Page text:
Prime Minister Narendra Modi’s monthly radio programme Mann Ki Baat has been a hit on the airwaves three months in a row, with audiences tuning in to hear the PM on Sunday mornings. But the show’s success, it turns out, is partly driven by the mighty hand of officialdom.
Documents reviewed by HT show the Prime Minister’s Office (PMO) pressed the information and broadcasting ministry and public broadcaster Prasar Bharati to mount “cross-media” publicity for the programme and also pursue privately-owned media to cut back routine programming and broadcast Mann Ki Baat.
For instance, while preparing for the second show aired on November 2, the PMO got in touch with All-India Radio (AIR), “desiring” that private radio and TV channels relay audio of the talk.
“PMO has desired that private radio, television channels and Doordarshan also make use of the audio with suitable visuals and footage,” AIR chief F Sheheryar wrote in an official communication on October 14, listing out points that needed action.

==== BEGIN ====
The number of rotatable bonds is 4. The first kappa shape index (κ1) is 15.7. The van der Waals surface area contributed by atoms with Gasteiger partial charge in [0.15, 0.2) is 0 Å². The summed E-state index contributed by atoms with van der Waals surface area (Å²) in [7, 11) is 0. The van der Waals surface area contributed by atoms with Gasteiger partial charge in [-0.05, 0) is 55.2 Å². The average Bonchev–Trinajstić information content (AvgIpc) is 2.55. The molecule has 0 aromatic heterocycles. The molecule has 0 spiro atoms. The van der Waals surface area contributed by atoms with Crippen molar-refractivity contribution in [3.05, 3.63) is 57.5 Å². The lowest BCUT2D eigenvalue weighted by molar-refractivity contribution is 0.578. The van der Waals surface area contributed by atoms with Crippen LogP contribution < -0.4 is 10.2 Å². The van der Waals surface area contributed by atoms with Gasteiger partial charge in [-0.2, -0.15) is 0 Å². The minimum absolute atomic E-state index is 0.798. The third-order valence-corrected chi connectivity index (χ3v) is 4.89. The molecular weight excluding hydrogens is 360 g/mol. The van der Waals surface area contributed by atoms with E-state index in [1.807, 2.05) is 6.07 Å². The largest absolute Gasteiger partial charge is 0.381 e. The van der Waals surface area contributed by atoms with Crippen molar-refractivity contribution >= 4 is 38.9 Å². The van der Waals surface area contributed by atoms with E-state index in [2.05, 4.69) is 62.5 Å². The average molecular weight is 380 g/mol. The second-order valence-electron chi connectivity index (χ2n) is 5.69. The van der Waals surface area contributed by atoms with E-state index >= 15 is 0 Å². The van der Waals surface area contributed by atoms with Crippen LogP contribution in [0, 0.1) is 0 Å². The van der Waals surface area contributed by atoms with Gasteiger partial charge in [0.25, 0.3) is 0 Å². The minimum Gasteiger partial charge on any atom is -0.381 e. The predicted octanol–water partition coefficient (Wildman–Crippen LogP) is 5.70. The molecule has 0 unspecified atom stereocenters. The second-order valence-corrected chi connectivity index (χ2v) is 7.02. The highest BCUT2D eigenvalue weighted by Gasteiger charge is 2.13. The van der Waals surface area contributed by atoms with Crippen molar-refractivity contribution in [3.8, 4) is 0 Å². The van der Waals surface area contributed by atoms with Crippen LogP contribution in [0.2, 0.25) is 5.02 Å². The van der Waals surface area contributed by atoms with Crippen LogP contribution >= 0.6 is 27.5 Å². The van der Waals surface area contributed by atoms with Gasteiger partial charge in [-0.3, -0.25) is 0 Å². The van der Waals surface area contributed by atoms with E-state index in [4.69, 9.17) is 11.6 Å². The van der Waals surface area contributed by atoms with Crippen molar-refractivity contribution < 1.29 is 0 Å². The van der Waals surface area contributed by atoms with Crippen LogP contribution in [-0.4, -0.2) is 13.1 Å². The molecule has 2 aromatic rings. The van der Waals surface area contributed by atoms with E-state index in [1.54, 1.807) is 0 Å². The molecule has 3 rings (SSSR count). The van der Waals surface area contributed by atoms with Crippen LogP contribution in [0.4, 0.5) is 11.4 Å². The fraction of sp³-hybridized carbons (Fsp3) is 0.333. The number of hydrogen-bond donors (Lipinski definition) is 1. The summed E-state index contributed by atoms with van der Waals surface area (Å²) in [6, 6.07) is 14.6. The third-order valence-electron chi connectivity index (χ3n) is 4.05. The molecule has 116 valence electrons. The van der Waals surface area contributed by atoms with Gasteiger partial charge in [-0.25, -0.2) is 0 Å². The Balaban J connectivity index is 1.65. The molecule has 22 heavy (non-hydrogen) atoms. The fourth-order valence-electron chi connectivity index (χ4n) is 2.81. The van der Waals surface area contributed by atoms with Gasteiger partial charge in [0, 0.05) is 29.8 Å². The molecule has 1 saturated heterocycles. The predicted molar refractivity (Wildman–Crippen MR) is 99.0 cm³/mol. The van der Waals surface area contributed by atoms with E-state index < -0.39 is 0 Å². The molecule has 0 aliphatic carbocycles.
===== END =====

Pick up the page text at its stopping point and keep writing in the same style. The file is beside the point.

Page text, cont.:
Citing PMO officials, the AIR chief’s letter also suggested that DD News run scrolls on the radio show. Sheheryar did not respond to HT’s calls and texts for a comment.
Under the law, the government and Prasar Bharati are required to maintain an “arm’s length distance” to maintain the public broadcaster’s autonomy, which appears to have been breached.
Sheheryar’s letter also cites an intervention by Prasar Bharati CEO Jawhar Sircar, where he suggests the ministry to direct the directorate of audio-visual publicity to put out multilingual ads in the press.
The I&B ministry appears to have used its influence to impress upon private channels as well.
“The ministry did approach us. But we were also happy to carry the talk show and be given permission for it. It was voluntary in that sense,” Uday Chawla, secretary-general of the Radio Operators’ Association of India, told HT.
The head of a leading private FM channel told HT that he didn’t agree when the ministry initially requested the station to broadcast the show. “When the ministry requested us a second time, we agreed,” he said.
To make it easy for private channels to carry the show, Prasar Bharati released the audio broadcast on the state-run direct-to-home service Free Dish and also used the “XLR audio output” format to make it compatible with all “definitions”, the communication stated.